The pathologist believed The Somerton Man was poisoned but there was no evidence of poison in the body. No identification was made, and no cause of death could be established so on December 10th, 1948, The Somerton Man was embalmed and buried.
When reviewing the evidence recovered from the body, the police discovered they had overlooked something: a small rolled-up scrap of paper was found sewn inside the pocket of The Somerton Man’s pants. When the paper was unrolled there were two words “Tamám Shud”.
When translated, it means “it is ended/finished/done.” “Tamám Shud” is the final phrase in the 12th-century Persian poetry book The Rubáiyát of Omar Khayyám.
Amazingly, the police even traced the copy of the book which the scrap of paper had come from nearby. In the back of this copy of The Rubáiyát of Omar Khayyám near where the final words were cut from the page, five lines of random letters had been scribbled on the paper.
People believed these lines were a code, potentially linking The Somerton Man to espionage: you will recall he had no identifying tags on his clothing. The code had been sent to cryptographers to study and break, but was too short for the cryptographers and the text was said to be the “meaningless product of a disturbed mind.”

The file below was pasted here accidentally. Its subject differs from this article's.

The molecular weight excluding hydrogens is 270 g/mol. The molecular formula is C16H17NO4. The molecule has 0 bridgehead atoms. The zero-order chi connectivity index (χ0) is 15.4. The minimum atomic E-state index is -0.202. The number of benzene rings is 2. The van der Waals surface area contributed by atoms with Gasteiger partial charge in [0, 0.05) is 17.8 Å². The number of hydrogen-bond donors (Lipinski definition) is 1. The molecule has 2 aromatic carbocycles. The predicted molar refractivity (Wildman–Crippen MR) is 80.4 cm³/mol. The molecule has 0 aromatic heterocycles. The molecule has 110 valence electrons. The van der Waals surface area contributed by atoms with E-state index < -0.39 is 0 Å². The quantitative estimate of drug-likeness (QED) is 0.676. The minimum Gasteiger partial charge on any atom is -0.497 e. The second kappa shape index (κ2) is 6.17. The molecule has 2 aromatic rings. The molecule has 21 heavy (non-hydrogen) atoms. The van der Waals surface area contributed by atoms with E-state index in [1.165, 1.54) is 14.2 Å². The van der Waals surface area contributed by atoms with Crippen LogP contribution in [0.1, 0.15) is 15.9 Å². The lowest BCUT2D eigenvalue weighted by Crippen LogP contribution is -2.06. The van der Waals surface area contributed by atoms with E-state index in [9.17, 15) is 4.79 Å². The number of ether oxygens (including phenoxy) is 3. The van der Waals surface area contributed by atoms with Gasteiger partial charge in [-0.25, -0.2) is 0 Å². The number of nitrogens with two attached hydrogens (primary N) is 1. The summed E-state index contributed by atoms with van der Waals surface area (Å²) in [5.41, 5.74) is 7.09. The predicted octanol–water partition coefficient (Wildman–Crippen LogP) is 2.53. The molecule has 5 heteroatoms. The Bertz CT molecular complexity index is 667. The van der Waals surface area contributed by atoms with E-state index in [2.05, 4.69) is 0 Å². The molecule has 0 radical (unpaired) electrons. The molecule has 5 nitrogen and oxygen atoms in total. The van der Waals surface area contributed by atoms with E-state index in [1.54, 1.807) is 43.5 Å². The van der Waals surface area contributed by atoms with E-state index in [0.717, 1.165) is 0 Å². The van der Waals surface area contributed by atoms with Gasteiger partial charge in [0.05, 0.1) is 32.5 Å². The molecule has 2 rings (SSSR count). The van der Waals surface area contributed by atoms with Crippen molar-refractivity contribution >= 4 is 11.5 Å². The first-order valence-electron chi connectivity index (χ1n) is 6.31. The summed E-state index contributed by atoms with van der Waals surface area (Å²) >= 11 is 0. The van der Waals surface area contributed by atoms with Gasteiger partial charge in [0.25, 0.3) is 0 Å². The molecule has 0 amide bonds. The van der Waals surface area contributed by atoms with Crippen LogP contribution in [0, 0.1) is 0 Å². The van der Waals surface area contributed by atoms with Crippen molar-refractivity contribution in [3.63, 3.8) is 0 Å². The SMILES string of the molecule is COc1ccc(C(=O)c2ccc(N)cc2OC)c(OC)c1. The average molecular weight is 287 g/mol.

To this day, the code has not been cracked. However a phone number was found in the book as well, which proved more interesting.
The number belonged to a nurse, Jessica Thompson (who often used the nickname Jestyn), who lived only 1,300 ft (400 m) from where the body was found. When questioned she claimed she didn’t know who The Somerton Man was, or why her phone number was in the book.
Police noted she was evasive during questioning. When shown a facial cast that was made of the dead man, Thompson looked as though she may faint and could not look at it again. And there was at least one certain connection between The Somerton Man and Thompson for the police to go on: The Rubáiyát.
Thompson had owned a copy of The Rubáiyát but she said she gave it to an army lieutenant named Alfred Boxall while in Sydney in 1945. Thompson later moved and got married and, when after the war she received a letter from Boxall, she wrote him back asking her not to write back as she was a married woman.
The police thought Boxall had to be The Somerton Man, but Boxall was alive and was found in Sydney in July 1949. His copy of The Rubáiyát was inspected but the words “Tamám Shud” were in place. There was a note from Thompson found in the book which confirmed it was Thompson’s copy of the book.
Many believed that The Somerton Man was the biological father of Thompson’s oldest son, Robin. There was potential behind this theory, both The Somerton Man and Robin had similar rare genetic features.
The unique-shaped ears of The Somerton Man were caused by a gene that is possessed by only 1-2% of Caucasians, and Robin had similar ears. Further, the mystery man had a rare genetic dental disorder only 2% of the human population. Robin Thompson had the same dental disorder.